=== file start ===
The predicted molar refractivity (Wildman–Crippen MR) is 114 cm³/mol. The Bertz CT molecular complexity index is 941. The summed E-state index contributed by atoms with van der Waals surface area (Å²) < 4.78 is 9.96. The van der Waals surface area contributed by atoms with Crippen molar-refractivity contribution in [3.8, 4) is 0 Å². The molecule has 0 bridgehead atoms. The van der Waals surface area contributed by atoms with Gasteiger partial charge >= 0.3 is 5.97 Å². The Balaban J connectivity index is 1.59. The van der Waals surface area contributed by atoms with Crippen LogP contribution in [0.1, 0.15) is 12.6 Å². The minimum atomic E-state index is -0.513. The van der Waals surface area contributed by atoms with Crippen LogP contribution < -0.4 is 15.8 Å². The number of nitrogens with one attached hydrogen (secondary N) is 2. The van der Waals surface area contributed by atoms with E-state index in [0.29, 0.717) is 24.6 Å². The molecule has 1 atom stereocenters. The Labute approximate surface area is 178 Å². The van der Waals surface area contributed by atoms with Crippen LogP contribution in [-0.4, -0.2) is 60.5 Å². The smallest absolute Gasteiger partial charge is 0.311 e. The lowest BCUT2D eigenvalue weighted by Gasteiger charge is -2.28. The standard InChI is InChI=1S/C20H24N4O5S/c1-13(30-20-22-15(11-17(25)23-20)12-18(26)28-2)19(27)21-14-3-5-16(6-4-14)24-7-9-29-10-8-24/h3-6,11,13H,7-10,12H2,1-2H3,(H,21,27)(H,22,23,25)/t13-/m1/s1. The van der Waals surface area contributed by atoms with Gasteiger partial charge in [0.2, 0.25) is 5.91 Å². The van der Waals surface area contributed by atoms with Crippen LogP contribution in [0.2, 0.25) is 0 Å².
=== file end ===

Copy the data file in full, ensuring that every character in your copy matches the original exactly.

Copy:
The predicted molar refractivity (Wildman–Crippen MR) is 114 cm³/mol. The Bertz CT molecular complexity index is 941. The summed E-state index contributed by atoms with van der Waals surface area (Å²) < 4.78 is 9.96. The van der Waals surface area contributed by atoms with Crippen molar-refractivity contribution in [3.8, 4) is 0 Å². The molecule has 0 bridgehead atoms. The van der Waals surface area contributed by atoms with Gasteiger partial charge >= 0.3 is 5.97 Å². The Balaban J connectivity index is 1.59. The van der Waals surface area contributed by atoms with Crippen LogP contribution in [0.1, 0.15) is 12.6 Å². The minimum atomic E-state index is -0.513. The van der Waals surface area contributed by atoms with Crippen LogP contribution < -0.4 is 15.8 Å². The number of nitrogens with one attached hydrogen (secondary N) is 2. The van der Waals surface area contributed by atoms with E-state index in [0.29, 0.717) is 24.6 Å². The molecule has 1 atom stereocenters. The Labute approximate surface area is 178 Å². The van der Waals surface area contributed by atoms with Crippen LogP contribution in [-0.4, -0.2) is 60.5 Å². The smallest absolute Gasteiger partial charge is 0.311 e. The lowest BCUT2D eigenvalue weighted by Gasteiger charge is -2.28. The standard InChI is InChI=1S/C20H24N4O5S/c1-13(30-20-22-15(11-17(25)23-20)12-18(26)28-2)19(27)21-14-3-5-16(6-4-14)24-7-9-29-10-8-24/h3-6,11,13H,7-10,12H2,1-2H3,(H,21,27)(H,22,23,25)/t13-/m1/s1. The van der Waals surface area contributed by atoms with Gasteiger partial charge in [0.2, 0.25) is 5.91 Å². The van der Waals surface area contributed by atoms with Crippen LogP contribution in [0.2, 0.25) is 0 Å².